24. Justin on January 8, 2005 at 7:41 pm

    Truman Madsen, in telling the story of President McKay’s talk, indicated that President McKay was 80 years old at the time (placing the date at 1953 or so). Madsen also quoted McKay as stating that the girl had gone through the temple “earlier that year.”

    Madsen:

    [President McKay] told of a girl–a girl, I found later, who was his niece and therefore felt confident in confiding in him. Earlier that year she had been initiated in a sorority, and not long thereafter she had “gone through the temple” (as we say)….This was a man, at that time eighty years of age, who had been in the temple every week for some fifty years, which gave him, I thought, some right to speak.

    Brodie graduated from college in 1934 and was excommunicated in 1946. Since she married outside the church at age 20 (1936), I don’t know that she ever went through the temple.

  25. Larry on January 8, 2005 at 8:22 pm

    Rosalynde,

    The Alberta temple was dedicated on August 26,1923. Although I wasn’t around at that time, my grandfather and his parents and family were there.

  26. Ethesis (Stephen M) on January 8, 2005 at 9:18 pm

    Brodie had home teachers until she died, and she often called on them, especially as she went through her final cancer.

    Interesting how things like that work. Her husband’s influence is an interesting thread that deserves some comment some day.

  27. ESO on January 12, 2005 at 8:19 pm

    ROSALYNDE POSTED: Furthermore, when visiting South Africa in 1954, he was reminded of the policy that required South African priesthood holders to trace their genealogy beyond the continent of Africa, in order to ensure that there was no black ancestry; empathetic to the difficulties this imposed on righteous members, he felt inspired to modify the policy so that the genealogical test would not apply.

    Yikes! I had never heard of this policy and find it very ugly. I wonder how many American LDS could have passed this test? My family certainly couldn’t have and they have been in the Church since the 1830s.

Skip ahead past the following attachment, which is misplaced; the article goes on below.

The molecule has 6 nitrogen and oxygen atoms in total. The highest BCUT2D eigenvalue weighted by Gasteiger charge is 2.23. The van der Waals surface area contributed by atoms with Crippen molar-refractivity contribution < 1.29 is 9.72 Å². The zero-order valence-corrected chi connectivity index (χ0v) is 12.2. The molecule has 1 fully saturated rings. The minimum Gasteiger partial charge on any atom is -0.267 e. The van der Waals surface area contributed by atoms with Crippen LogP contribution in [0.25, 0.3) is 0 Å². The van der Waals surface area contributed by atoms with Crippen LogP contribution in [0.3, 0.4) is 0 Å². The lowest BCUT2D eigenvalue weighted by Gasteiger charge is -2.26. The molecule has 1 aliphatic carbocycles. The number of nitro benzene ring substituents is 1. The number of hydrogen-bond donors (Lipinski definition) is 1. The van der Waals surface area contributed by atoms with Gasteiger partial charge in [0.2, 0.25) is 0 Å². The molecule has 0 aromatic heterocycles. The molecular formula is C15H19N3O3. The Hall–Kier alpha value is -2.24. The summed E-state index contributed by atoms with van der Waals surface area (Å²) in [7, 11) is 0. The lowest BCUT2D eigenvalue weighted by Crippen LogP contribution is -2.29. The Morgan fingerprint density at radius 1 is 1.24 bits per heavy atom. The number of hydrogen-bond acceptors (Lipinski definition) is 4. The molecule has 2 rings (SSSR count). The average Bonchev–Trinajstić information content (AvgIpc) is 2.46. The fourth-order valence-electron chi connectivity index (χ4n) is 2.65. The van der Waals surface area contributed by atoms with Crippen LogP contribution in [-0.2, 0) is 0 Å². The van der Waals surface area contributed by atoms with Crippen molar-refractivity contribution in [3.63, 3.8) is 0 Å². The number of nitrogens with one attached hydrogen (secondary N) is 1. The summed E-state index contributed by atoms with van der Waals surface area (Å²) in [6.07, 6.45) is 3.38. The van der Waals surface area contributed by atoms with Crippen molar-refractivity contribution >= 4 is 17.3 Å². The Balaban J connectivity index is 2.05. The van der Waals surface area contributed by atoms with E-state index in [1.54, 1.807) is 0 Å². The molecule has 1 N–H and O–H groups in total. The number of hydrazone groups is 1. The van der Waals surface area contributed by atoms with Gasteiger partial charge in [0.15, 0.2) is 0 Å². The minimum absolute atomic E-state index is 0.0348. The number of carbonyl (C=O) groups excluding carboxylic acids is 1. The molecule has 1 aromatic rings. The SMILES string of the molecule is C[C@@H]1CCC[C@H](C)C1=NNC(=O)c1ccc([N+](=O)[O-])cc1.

28. Brent Malolo on January 21, 2005 at 7:14 pm

    did Pres Mckay ever visited Samoa during his tenure as a General Authority…I know he visited Hawaii but did he go further south to Samoa?

  29. Christian Haven on January 23, 2005 at 6:56 pm

    Care-taker president? What a bunch of young bumpkins! David O. McKay was a tremendous force for improvement in many areas: (1) First, his emphasis on character building education, where (2) he modernized the Sunday School while he was the apoistle in charge of it, (3) he instituted “In Service Training” to improve teaching techniques of Sunday School teachers, and (4) he hired attorney Ernest L Wilkinson and built BYU from a tiny college down in Provo that the U of U laughed at into the largest private university in the nation. BYU has not grown since Pres. McKay’s passing.
    He was also a mover and a shaker in two other notable areas: (5) You mentioned “every member a missionary” program and (6) the new missionary discussions with the resulting tremendous growth of the church under his watch. (7) “No success can compensate for failure in the home” and the improving of the old family night into the new family home evening program. (8) Also improving the old ward teaching into the new home teaching.
    And Pres. McKay backed up young Turks with new ideas, like Harold B. Lee when (9) he spearheaded the new church correlation program under Pres. McKay. And (10) when Apostles McKay and progressive J Reuben Clark helped push thru’ Bro. Lee’s new church welfare program over the opposition of the old Utah Mormon aristocracy. Harold B. Lee was discouraged at first, but Bro. Clark told him to keep trying with his new ideas and he would fly air cover for him.
    Care taker? The ignorance on this matter is astounding. (11) Lastly, and perhaps most interestingly, a gentile professor Robinson at Wichita State Univ. wrote a book called “The Rhetoric of David O. McKay: Mormon Prophet.” His thesis was that the tremendous growth of our church in the 1950s and 1960s was due largely to the wonderful gen’l conf. addresses of Pres. McKay, which he had broadcast nationwide on TV. Pres. McKay looked and talked and acted like a prophet, even to nonMormons.
    End of my comments. I hope the education hasn’t been too scathing.